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Theories of Teaching and Learning.

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Sipping a coffee one Melbourne autumn day, I thought around ideas of learning and what I understood learning to be. These observations were informed by literature I have read, my own past experiences and the behaviours I saw whilst idly watching a puppy training class in an adjacent park. As I sat watching these puppies in school run around, learning concepts from owners with varying degrees of success, I thought of Locke’s theory of Tabular Rasa where each person is born with a blank slate (CollegeBinary, 2009). Watching these small dogs I couldn’t help but draw parallels betwe...

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Sipping a coffee one Melbourne autumn day, I thought around ideas of learning and what I understood learning to be. These observations were informed by literature I have read, my own past experiences and the behaviours I saw whilst idly watching a puppy training class in an adjacent park. As I sat watching these puppies in school run around, learning concepts from owners with varying degrees of success, I thought of Locke’s theory of Tabular Rasa where each person is born with a blank slate (CollegeBinary, 2009). Watching these small dogs I couldn’t help but draw parallels between dogs and humans and each innate ability to learn. Each dog was picking up stimuli and interacting with it differently. It didn’t so much appear that these dogs were born with blank slates for learning but rather with unique strengths and abilities to perceive and interact with the world, the environment and the stimuli differently. As I lifted the coffee to my mouth for another sip I saw two puppies conduct themselves in true puppy fashion. Both dogs were distracted from class content by a rogue tennis ball bouncing away off in the distance. Instinctively the first puppy jumped toward the ball. The owner, with a choker chain collar around the dog pulled the puppy back by his feet and into line with the class. Whilst the collar did not hurt the puppy physically, it did send a disciplinary message to the dog to ‘behaviour and concentrate’ on the lesson (Eggen, P, 2013). Whilst the puppy wanted to be off doing puppy things like chase balls, it sat somewhat forlorn and confused as what it was being instructed to do as compared to what it wanted to be doing. The second puppy also jumped at the moving ball. The owner quickly coaxed the puppy back toward the lesson with a treat after getting the puppy to sit. The puppy, wanting more instruction (and treats), looked toward the owner. The owner knelt down, and positively reinforced this attention by patting and encouraged the pup to watch the lesson trainer. With a variety of humanised and dehumanised classrooms, puppy class was fascinating. Here we had a teacher-centred model of teaching with the parents instructing the furry students with various pedagogies – positive reinforcement, the natural tendencies guided and focused toward learning. Behaviour was not thwarted, but the desired behaviour was richly rewarded and congratulated with treats and pats (Nagel, 2013). This was contrasted with disciplinary behaviourism as the former puppy was pulled into a line as dictated to by the authoritative figure that required the removal of unwanted behaviours. Half way through the coffee came ‘free time’ for the puppies to play with each other off leads. And this was when I witnessed Piaget’s social constructivist theory when the pups had ‘play time’ to run, explore, interact and learn with each other (Loughran, 2012). Mirroring theories by Piaget, the puppies seemed naturally to gravitate to other puppies of similar size, age and ability (Edwards, 2009). You could see the learning going on from the puppies learning about the world through discoveries from each and with each other (Woolfolk, 2005). The coffee was finished and my understanding of learning was deeper. Learning is about finding the environment in which the personality/cognitive strengths of an individual (furry or otherwise) can receive information, process it, and then thrive in any facet of its world (TEDGlobal, 2011). The environment needs to be humanising, to work with the natural instincts of the person, rather than be conforming (TEDGlobal, 2011). The learning needs to have a mix of teacher-led and socially-developed learning. What had informed this 30 minute reflection on learning? It was the behaviour and responses to the stimuli by the young dogs whose potential to learn and respond was strong. The reactions by the puppies to the environment, to the other dogs, to the instructions by the parents gave clear indication as to whether the dogs were comfortable in their learning environment – a crucial indicator for the success of the student. In my own studies, comfort and safety to be myself, to ask questions and to learn at my pace have been critical to the deeper thinking and learning. Sitting in straight-lined desks and reprimanded for being too energetic as a Year 10 student after a school lunch break (natural, instinctive behaviour for a 16 year old) did little to help me think, consider and learn. On that leafy Saturday morning much of the literature personally studied, aligned to my own strengths and weaknesses were seen clearly with the puppies in the park and clarified what learning means to me. REFERENCE LIST Edwards, S. (2009).Early Childhood Education and Care: A Sociocultural Approach. Castle Hill, NSW: Pademelon Press. Eggen, P. & Kauchak, D. (2013). inEducational Psychology: Windows on Classrooms(9th ed). Boston, MA: Pearson Education. Loughran, J. (2012).What expert teachers do: Enhancing professional knowledge for classroom practice, [eBook]. Hoboken: Routledge. Nagel, M. (2013). Student learning. In R. Churchill, P. Ferguson, S. Godinho, N. Johnson, A. TEDGlobal (Producer). (2011).Kahn, Salmon: Let's use video to reinvent education[video file]. Retrieved from http://www.ted.com/talks/salman_khan_let_s_use_video_to_reinvent_education.html Woolfolk, A. (2005).Educational Psychology(9th ed). Boston, MA: Allyn and Bacon/Pearson Education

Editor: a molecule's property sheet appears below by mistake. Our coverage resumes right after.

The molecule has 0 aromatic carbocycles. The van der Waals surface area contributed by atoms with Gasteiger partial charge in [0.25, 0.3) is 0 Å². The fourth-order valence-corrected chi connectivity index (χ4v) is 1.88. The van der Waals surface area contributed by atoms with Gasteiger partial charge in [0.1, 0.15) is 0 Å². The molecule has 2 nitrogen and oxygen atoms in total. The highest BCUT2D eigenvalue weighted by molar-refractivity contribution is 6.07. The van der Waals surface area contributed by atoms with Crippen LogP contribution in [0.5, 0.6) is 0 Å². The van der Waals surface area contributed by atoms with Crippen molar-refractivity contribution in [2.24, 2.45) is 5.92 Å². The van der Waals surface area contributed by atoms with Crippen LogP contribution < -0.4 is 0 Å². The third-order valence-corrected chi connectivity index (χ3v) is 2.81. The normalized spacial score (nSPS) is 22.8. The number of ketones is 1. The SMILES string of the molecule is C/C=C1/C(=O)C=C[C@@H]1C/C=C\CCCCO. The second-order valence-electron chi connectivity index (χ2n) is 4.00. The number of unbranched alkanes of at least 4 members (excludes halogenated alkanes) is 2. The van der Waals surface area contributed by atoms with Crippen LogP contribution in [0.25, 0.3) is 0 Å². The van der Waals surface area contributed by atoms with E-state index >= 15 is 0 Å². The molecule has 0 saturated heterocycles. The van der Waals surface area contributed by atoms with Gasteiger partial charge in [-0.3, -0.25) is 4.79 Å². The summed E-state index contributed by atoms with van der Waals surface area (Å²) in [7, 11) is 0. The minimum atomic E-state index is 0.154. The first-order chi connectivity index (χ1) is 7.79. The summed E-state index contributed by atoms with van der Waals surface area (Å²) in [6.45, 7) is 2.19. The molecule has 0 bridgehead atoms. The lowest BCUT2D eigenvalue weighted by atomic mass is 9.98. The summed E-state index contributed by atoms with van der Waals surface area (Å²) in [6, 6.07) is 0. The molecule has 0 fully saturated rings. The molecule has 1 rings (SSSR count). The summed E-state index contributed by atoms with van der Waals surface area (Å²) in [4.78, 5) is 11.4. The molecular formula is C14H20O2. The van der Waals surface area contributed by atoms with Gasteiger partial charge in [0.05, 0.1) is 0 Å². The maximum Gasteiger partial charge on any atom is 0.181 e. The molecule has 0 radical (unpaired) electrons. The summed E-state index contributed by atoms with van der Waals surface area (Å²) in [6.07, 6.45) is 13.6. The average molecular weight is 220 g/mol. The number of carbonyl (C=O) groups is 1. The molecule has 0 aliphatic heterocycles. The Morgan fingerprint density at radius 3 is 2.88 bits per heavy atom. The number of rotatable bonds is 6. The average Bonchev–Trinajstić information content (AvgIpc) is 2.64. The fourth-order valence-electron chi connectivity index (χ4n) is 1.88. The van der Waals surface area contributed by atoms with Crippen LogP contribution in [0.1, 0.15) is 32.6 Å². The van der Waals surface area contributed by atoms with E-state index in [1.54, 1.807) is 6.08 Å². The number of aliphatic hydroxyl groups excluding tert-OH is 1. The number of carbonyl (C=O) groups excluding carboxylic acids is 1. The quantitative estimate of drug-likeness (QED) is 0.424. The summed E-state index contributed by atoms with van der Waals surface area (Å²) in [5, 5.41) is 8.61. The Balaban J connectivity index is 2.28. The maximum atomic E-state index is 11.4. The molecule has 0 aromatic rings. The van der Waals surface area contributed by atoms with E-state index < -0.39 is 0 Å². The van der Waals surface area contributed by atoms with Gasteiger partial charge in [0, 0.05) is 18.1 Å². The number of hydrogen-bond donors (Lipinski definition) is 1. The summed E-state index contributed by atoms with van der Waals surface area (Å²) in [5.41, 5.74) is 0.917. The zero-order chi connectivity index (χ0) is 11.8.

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Learning is a moderately eternal behavioral change resulting from experience. (Cherry, 2014) I was confined in considering learning to be the process of acquiring skills and knowledge, till the time I got a chance to meet children learning Braille, which actually enhanced and raised the span of learning for me.

I happened to visit a school, which had special classes for teaching Braille to children. It just happened because I was doing a project on school and education standards, where I was visiting school and observing the standards of education followed by them. What I saw there appeared unique learning style. There were segments of children with regards to their age group and I could actually see a progression of learning when I saw the utilization of learning demonstrated by the children.